When President Obama was locked in painful spending negotiations with House Republicans last spring, his exceedingly meticulous budget director, Jacob J. Lew, went to the Oval Office to propose some complex budget changes. As Mr. Lew delved deeper and deeper into the numbers, Mr. Obama put up his hand, signaling him to stop.
“Jack, it’s fine,” the president said, according to Gene Sperling, Mr. Obama’s economics adviser, who witnessed the exchange. “I trust your values. I trust your judgment on this.”
Today Mr. Lew is the White House chief of staff (and on the shortlist to become the next Treasury secretary), and Mr. Obama has entrusted him with an even bigger task: guiding the White House through potentially treacherous negotiations with Congressional Republicans to avert automatic tax increases and spending cuts on Jan. 1, which economists warn could throw the country back into recession.
An agreement by year’s end could lead to a long-term deficit reduction plan, helping Mr. Obama live up to his promise to bring both parties together and sealing Mr. Lew’s reputation as the master of the Washington budget deal. But if the talks fail, Mr. Obama might be remembered as the president who could not break partisan gridlock in Washington, and Mr. Lew could wind up with a blot on his nearly impeccable record.
“This is a reset moment for the administration and for Jack,” said Tom Daschle, a former Senate Democratic leader. “It’s a window that will close in a few weeks, but it really is an opportunity to start over. Part of the message of the election was ‘You guys have got to work together.’ ”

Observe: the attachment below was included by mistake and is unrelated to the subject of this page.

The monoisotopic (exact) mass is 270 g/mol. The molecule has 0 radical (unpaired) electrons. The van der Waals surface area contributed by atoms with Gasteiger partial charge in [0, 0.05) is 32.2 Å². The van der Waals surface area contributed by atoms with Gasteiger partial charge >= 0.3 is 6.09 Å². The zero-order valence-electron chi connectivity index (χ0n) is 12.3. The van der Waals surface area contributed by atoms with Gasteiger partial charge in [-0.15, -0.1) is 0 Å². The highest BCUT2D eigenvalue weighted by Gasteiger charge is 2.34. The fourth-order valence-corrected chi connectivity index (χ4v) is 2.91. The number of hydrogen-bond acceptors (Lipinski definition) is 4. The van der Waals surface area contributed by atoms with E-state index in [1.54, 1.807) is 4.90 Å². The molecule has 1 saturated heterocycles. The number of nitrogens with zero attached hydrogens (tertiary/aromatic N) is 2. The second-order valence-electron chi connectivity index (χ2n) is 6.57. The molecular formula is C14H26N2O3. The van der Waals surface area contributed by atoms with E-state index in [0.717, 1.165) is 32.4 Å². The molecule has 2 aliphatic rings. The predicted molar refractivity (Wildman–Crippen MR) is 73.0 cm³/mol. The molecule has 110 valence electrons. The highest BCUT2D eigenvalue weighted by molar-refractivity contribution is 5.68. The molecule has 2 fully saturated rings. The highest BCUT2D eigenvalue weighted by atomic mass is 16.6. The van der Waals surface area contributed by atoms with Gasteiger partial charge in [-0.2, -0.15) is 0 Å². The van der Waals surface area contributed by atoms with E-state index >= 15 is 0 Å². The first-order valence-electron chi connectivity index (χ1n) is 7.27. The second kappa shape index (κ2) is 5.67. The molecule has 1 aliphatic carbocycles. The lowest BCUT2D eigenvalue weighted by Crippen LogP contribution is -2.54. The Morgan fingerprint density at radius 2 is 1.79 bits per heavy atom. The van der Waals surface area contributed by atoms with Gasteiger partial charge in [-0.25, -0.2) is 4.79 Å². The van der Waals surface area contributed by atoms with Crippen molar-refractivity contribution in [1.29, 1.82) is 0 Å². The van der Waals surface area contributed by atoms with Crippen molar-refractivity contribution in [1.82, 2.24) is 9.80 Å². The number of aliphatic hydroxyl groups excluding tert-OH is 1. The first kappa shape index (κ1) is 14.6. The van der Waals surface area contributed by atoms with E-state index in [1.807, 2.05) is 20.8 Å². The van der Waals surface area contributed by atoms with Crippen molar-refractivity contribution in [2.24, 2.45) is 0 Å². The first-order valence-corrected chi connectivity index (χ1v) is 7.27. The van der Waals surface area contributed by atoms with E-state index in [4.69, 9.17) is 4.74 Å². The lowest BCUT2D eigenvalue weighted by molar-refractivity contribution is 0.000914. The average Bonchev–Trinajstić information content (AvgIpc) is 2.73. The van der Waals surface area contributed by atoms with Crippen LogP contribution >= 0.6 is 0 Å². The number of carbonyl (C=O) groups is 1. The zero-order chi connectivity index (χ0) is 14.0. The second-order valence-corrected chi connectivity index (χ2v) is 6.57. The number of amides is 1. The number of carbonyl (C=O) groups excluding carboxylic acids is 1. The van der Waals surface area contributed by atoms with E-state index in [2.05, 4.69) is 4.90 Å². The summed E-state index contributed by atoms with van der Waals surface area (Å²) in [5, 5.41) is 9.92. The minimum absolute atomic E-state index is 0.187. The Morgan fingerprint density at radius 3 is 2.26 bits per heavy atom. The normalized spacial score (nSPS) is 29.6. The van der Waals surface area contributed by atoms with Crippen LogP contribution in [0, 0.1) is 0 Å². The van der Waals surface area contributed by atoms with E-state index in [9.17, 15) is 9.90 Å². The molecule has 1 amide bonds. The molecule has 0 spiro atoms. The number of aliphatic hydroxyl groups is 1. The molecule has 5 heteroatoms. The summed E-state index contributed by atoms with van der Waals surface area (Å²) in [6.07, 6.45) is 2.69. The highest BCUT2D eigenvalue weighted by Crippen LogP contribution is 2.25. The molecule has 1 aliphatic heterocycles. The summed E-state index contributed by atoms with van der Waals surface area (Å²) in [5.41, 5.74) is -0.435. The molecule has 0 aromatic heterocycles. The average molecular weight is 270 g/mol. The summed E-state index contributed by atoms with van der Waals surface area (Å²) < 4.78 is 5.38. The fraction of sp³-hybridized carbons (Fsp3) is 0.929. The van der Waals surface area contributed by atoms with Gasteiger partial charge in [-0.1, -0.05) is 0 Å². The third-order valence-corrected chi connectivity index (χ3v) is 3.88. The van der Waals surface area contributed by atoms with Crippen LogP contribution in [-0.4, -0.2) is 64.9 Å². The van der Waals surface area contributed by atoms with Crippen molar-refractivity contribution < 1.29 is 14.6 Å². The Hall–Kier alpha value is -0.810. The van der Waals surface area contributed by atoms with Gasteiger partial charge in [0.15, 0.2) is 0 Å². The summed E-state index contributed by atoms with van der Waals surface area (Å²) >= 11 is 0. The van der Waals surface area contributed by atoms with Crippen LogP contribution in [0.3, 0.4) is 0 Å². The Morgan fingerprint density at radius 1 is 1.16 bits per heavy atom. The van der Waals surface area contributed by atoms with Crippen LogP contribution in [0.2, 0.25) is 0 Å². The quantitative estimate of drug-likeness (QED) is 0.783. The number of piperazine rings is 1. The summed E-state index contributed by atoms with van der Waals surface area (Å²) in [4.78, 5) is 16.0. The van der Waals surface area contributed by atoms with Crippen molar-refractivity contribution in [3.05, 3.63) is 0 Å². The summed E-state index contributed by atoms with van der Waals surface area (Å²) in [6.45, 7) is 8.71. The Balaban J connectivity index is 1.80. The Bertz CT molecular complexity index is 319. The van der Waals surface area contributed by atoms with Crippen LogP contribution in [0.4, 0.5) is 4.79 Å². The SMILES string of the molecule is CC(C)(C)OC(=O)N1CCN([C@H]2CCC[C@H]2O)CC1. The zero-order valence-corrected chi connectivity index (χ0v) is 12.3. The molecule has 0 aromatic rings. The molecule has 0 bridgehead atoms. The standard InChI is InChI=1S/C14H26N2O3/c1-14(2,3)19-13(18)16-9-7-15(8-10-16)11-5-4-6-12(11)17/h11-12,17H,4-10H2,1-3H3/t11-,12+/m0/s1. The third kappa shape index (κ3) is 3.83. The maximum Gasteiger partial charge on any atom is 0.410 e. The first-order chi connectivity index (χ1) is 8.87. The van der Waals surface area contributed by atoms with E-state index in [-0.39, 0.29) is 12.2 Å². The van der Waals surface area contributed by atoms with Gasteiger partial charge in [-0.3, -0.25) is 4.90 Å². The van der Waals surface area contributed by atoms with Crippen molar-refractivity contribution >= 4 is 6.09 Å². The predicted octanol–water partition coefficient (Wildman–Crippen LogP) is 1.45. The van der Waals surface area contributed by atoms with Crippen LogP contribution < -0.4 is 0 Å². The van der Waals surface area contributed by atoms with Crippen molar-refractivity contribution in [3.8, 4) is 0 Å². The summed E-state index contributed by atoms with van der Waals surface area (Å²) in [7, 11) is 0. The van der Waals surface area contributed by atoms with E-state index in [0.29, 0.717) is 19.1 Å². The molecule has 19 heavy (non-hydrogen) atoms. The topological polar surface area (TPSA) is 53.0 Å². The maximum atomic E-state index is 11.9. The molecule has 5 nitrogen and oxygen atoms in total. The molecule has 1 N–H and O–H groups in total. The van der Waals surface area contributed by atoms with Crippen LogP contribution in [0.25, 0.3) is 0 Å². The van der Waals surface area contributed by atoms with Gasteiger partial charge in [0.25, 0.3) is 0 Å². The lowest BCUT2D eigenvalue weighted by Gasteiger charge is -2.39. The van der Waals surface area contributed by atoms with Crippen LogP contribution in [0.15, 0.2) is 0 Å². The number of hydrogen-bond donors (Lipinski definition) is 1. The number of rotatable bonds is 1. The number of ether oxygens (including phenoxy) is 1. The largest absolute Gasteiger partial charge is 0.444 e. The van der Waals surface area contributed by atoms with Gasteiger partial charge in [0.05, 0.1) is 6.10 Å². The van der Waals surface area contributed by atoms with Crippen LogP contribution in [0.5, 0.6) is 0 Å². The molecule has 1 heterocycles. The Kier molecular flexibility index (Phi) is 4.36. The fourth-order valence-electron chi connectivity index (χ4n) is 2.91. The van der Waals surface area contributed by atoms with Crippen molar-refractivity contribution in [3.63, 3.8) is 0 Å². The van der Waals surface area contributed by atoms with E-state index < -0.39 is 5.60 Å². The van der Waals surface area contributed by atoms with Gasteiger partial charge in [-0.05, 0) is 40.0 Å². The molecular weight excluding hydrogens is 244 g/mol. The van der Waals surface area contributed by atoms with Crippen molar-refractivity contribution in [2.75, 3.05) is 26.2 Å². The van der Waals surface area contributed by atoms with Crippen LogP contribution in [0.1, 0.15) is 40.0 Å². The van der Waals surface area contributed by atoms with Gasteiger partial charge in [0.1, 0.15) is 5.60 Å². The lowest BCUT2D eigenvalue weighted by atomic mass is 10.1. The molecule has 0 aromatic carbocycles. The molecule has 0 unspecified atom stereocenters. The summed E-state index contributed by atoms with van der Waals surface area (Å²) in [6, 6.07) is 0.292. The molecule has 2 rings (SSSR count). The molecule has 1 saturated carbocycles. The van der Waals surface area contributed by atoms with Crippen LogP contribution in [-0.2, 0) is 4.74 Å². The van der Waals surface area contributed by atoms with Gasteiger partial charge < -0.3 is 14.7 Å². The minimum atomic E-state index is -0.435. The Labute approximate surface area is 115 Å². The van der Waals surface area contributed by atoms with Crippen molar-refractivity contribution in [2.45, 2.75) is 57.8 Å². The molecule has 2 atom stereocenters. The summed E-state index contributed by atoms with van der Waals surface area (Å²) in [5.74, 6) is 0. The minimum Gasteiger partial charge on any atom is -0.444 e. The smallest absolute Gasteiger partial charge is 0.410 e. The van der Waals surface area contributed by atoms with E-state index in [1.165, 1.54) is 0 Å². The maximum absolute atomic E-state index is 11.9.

But Mr. Lew’s last go-round with Republicans, the debt ceiling talks in the summer of 2011, ended uncharacteristically badly. Mr. Lew, still the budget director at the time, irked Speaker John A. Boehner and his staff, who viewed him as an uncompromising know-it-all. Mr. Lew’s defenders call it an aberration.
“I think it’s because Jack knows the numbers, and they couldn’t pull a fast one,” said David Plouffe, Mr. Obama’s chief political adviser.
An Army private charged with sending U.S secrets to the website WikiLeaks had a history of suicidal thoughts and aloof behavior that outweighed a psychiatrist’s opinion that he was no risk to intentionally hurt himself, two former counselors testified Sunday.
Army Staff Sgt. Ryan Jordan and Marine Master Sgt. Craig Blenis testified on the sixth day of a pretrial hearing for Pfc. Bradley Manning at Fort Meade, near Baltimore. The hearing is to determine whether Manning’s nine months in pretrial confinement at the Marine Corps brig in Quantico, Va., were so punishing that the judge should dismiss all charges. The 24-year-old intelligence analyst is accused of sending hundreds of thousands of classified documents to the secret-spilling website in 2009 and 2010.
The counselors, both of whom worked in the brig, sat on a board that recommended to the brig commander that Manning remain in maximum custody and on either injury-prevention or suicide-risk status — conditions that kept him confined to his cell 23 hours a day, sometimes with no clothing.